Online exhibit explores "American Women Physicians in World War I"
By Dr. Eliza Chin
American Medical Women’s Association
The American Medical Women’s Association (AMWA) has created a remarkable new online exhibit, "American Women Physicians in World War I". The online exhibit can be viewed at https://www.amwa-doc.org/wwi-exhibition/.
The AWMA is an organization which functions at the local, national, and international level to advance women in medicine and improve women’s health. The organization was founded by Dr. Bertha Van Hoosen in 1915 in Chicago, at a time when women physicians were an under-represented minority.
When the United States entered the war in 1917, women physicians numbered less than 5% of all physicians. Many were eager for the chance to serve their country. But when the Army Surgeon General sent out a call for physicians to serve in the Medical Corps, the women who applied were rejected.
Women physician leaders across the country protested this decision and petitioned the government, but the War Department stood firm. Dr. Esther Pohl Lovejoy would later write, “Our Government provided for the enlistment of nurses, but not for women physicians. This was a mistake. It is utterly impossible to leave a large number of well-trained women out of a service in which they belong, for the reason that they won’t stay out.”
And stay out, they did not. Women physicians found other ways to participate. Some became civilian contract surgeons in the U.S. Army or served with the French Army. Others volunteered with humanitarian relief organizations – the American Red Cross, the American Women’s Hospitals, the Women’s Oversea Hospitals, and the American Fund for the French Wounded to provide medical care both near the front or within civilian communities.
A prevailing sense of patriotism and desire to be of service fueled their commitment. Perhaps Dr. Olga Stastny summed it up best, “I want to get to France, even if I have to scrub floors.”
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World War I Christmas Truce honored by soccer event
By Rimsie McConiga
via the leavenworthtimes.com web site
Veterans of the Great War were honored on Christmas Day as soccer lovers from the local area paid homage to one of the most unique and inspirational events in human history.
National World War I Museum and Memorial President and CEO Dr. Matthew Naylor (third from right) helps hold the trophy from the soccer event honoring the WWI Christmas Truce.As World War I raged in Europe, German and British soldiers hunkered down in cold, wet trenches after the First Battle of Ypres awaiting word from their leaders on what their next move would be. Christmas was fast approaching.
When German troops began decorating by placing candles and Christmas trees in their trenches, they began singing German carols and soon the British responded by singing carols of their own. They began shouting Christmas greetings to each other. Soon the roar of artillery fire fell silent. For these 100,000 British and German troops the unofficial cessation of battle was a welcome relief for the war-weary soldiers.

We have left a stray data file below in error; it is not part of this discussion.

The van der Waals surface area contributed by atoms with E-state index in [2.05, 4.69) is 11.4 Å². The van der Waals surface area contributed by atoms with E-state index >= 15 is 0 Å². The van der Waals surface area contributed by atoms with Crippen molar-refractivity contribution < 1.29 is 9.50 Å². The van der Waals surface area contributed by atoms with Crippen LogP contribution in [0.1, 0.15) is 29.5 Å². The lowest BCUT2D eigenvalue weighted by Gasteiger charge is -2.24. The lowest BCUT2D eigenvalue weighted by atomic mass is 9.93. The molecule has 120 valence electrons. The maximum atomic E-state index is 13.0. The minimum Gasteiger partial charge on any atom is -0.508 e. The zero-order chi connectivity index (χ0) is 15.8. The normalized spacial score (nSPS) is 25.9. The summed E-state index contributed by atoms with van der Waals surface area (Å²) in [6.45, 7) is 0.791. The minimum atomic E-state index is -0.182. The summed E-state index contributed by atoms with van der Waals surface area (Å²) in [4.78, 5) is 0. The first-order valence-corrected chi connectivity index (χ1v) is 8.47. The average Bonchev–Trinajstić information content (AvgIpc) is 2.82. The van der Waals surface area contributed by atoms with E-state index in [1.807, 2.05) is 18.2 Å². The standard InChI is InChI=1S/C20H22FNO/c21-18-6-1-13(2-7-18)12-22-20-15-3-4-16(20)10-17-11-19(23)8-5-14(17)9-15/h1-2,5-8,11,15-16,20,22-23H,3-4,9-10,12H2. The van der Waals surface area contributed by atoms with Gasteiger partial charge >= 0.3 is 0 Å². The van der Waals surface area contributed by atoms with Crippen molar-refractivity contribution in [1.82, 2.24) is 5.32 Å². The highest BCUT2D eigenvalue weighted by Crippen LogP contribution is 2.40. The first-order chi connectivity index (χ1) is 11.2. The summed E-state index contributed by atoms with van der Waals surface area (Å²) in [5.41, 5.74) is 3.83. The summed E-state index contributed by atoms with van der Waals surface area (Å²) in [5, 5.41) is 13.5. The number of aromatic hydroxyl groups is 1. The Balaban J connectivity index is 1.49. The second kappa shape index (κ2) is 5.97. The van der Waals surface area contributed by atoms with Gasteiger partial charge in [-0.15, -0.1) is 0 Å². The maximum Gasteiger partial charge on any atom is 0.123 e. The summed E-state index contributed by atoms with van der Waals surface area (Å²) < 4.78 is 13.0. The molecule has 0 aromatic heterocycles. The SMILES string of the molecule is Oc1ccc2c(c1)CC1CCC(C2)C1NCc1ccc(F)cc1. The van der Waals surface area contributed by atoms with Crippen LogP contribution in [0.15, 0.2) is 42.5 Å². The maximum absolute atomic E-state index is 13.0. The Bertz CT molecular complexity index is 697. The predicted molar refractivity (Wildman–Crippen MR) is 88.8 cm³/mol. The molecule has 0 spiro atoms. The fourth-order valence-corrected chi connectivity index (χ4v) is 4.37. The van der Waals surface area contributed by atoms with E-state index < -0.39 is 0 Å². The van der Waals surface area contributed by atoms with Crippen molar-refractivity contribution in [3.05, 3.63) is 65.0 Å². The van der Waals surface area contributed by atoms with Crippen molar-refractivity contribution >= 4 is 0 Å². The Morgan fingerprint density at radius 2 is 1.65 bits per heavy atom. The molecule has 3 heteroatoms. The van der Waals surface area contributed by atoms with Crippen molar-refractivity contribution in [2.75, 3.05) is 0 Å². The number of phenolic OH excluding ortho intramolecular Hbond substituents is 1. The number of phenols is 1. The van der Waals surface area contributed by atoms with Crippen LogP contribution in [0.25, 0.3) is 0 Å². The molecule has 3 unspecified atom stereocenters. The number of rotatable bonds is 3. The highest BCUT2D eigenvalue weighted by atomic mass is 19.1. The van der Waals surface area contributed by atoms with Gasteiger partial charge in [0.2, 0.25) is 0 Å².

During the week before Christmas the unimaginable happened and the German and British soldiers began laying down their arms and crossing over the trenches to speak to their enemies, exchanging Christmas greetings and sharing stories, food, tobacco, alcohol and even souvenirs such as hats and buttons. They even sang Christmas carols together.
Soldiers from both sides even cautiously made their way into ‘no man’s land’ on Christmas Eve and Christmas Day where they participated in joint burial ceremonies for their fallen comrades and prisoner swaps.
For all the camaraderie and joyful exchanges, the one thing that has been the most memorable part of the truce seen in books, films and photos over the last century was the image of these adversaries in this horrific global conflict playing football (soccer).
The Christmas Truce, the unofficial ceasefires along the Eastern and Western Fronts, was commemorated Monday by soccer enthusiasts from around the region in the fifth annual Truce Tournament hosted by Sporting Club, the National World War I Museum and Memorial and The Soccer Lot.
Approximately 200 participants from 33 teams in the area competed in a 3v3 soccer tournament, while hundreds of additional soccer fans attended the English Premier League Boxing Day Watch Party on large screens inside the National World War I Museum and Memorial. The Millennium Pilots claimed the Truce Tournament title in the Competitive Division. In the Recreational Division, Stepdads claimed the title. #CatsBy90 won the Beer Division.
“The Christmas Truce was a remarkable event during the world’s first truly global conflict,” said National World War I Museum and Memorial President and CEO Dr. Matthew Naylor. “There are substantial lessons to be learned from those soldiers who displayed an unbelievable amount of humanity in the midst of horrific warfare and the Truce Tournament allows us to recognize and understand how the Great War continues to affect the global community to this day.”
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